Cast: Priyanka Bose, Rahul Roy, Mohit Agarwal, Vibha Chhibber
Director: Kanu Behl
Rating: Four stars (out of 5)
Kanu Behl’s new film, rapier-sharp and trenchant, is in many ways a follow-up to Titli, which premiered in Cannes Film Festival’s Un Certain regard sidebar nine years ago.
In tone and texture, Agra isn’t a replica of Titli, but in spirit and substance it extends the concerns that Behl articulated in his debut film. It seeks to delve into the psyche of a young man grappling with his sexual urges in a home where space is limited.
Agra deals with the physical dimensions of a middle-class house as much as it probes zones of the mind of a 25-year-old looking for avenues to for his rampaging hormones.
People driven into a corner by the lack of financial opportunity and space for manoeuvre resort to questionable ways to stay afloat, no matter how precariously, and find their ways out of hostile social and familial environs.
Titli was about a family of carjackers who are, like many of their ilk, left out of the economic boom sweeping large parts of India’s national capital city and its satellite townships.
They resort to violence and crime to make a grab for what otherwise wouldn’t be theirs and the youngest male member of the brood wants to opt out of the family’s line of work and finds an ally in the wily girl he marries.
In Agra, which had its world premiere on in Directors Fortnight on Wednesday, a libidinous 24-year-old male trapped in a severely dysfunctional (or is it non-functional?) family gives into his uncontrolled sex drive and invites trouble. He hopes to build a room on the terrace. Two other claimants – his father and mother – have their own ideas about what to do on the terrace.
Guru (played by debutant Mohit Agarwal) lives with his mother (Vibha Chhibber) and frequently escapes into a world in which he intends to marry the girl he loves and settle down. The girl is Mala (Ruhani Sharma) but until he has a room that he can call his own, matrimony is out of the question.
Guru and his mother are always at loggerheads. The latter wants to start a clinic with the help of a niece, Chhavi (Aanchal Goswami), a diabetic dentist whose proposed marriage, too, isn’t unconditional. Guru’s father, Prakash, lives upstairs with another woman (Sonal Jha), who is simply “Aunty Ji” to Guru.
Above them all is the terrace – a contested site where a squirrel in a cage is emblematic of what is wrong with the lives of the people who live in the house. The cramped spaces that they occupy affect their thinking, adversely impact their already troubled relationships, and the consequent fears and misgivings aggravate matters.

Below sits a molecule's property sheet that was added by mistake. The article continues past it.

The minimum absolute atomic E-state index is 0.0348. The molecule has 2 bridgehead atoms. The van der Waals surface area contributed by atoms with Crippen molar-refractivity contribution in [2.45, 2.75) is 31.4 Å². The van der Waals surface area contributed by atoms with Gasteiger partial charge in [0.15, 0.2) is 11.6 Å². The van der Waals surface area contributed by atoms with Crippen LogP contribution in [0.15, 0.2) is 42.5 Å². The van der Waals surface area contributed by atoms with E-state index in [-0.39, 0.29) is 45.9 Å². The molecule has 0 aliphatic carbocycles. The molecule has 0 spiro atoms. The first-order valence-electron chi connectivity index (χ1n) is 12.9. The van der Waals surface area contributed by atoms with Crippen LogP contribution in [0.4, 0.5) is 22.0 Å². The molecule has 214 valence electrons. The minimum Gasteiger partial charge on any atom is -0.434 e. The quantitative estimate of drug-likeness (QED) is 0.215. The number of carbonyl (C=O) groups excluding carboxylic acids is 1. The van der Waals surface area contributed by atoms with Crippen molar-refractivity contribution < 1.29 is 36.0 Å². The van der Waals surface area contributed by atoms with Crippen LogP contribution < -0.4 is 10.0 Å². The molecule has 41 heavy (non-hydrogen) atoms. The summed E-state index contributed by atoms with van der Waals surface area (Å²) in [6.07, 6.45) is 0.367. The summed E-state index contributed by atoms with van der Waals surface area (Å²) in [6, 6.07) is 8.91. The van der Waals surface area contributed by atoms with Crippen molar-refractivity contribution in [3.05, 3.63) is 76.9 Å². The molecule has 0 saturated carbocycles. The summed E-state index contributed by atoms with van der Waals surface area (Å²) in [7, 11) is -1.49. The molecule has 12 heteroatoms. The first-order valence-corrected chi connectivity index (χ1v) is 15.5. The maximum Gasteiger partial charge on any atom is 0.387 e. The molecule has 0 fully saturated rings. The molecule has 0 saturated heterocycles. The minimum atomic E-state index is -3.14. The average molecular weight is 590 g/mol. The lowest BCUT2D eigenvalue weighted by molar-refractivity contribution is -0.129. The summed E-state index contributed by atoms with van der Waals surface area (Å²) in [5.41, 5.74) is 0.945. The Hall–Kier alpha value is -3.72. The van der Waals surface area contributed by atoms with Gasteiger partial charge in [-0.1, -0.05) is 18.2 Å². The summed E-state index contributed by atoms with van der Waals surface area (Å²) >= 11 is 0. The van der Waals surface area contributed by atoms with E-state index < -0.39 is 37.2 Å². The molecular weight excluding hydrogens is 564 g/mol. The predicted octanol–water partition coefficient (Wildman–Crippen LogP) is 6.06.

Not until Guru encounters Priti (Priyanka Bose), who owns an internet café and has a back story no brighter or better than his, does his life reach a turning point. But where it will lead him and his partner, who serves as an outlet for his bottled-up concupiscence, is unclear because there are too many imponderables littered in their path.
Sex provides Guru the release that he craves, but his carnality looks like a mechanical and constricting chore rather than an act of liberating ecstasy. It does not evoke love, not even simple, unalloyed lust, but a form of desperation.
The repression that Guru seeks to tide over serves as a metaphor for not only his own debilitating frustrations but also for the obstructions that the social segment that he is a part of faces on a daily basis.
The screenplay, written by Behl and Atika Chohan, portrays a small-town bursting at the seams on account of indiscriminate urban growth – a story universally true of all growing economies and cities where space is at a premium and does not come without hustling.
The film homes in on individuals in a single modest house who have nothing in common – a microcosm for a society that is condemned to pulling in different directions because of the inequities that it perpetuates – and even thrives on.
This bleak but illuminating portrait of fragile lives and thwarted dreams employs palette animation for the purpose of transitions and reflecting the state of the young protagonist’s mind. These are the only points in the film where we see splashes of colour on the screen although the patterns that they create are nebulous, random, disorienting, and understandably so.
The characters who people Agra seek escape from the drudgery of their lives but the negotiations for space – the parleys with the construction company demonstrate the position of weakness from which Guru and his ilk must bargain – and compromise.
The cinematography by Saurabh Monga heightens the sense of claustrophobic gloom that clings to the film. The sound design (Pritam Das, Philippe Grivel) combines retro Hindi film sings and a grating, hollow drone that approximates the void in the hearts and lives of members of a family that barely holds together.
Behl, like he did in Titli, allows the actors to just be who they should be instead of getting them to act. They respond admirably, merging wholly with the universe of the characters and conveying degrees of emotional and mental laceration.
Both Rahul Roy and Priyanka Bose immerse themselves so completely that they are well-nigh unrecognisable. Mohit Agarwal lives his part. Vibha Chhibber, Sonal Jha and Aanchal Goswami, fleshing out the three women in the young protagonist’s immediate domestic environs, do pretty much the same.
Agra has scenes that are dramatic and centre on violence inflicted on one’s self and on others but Behl holds a tight rein on the flow of the narrative. He delivers pertinent social commentary pretty much like he did in Titli, and with as much power and precision.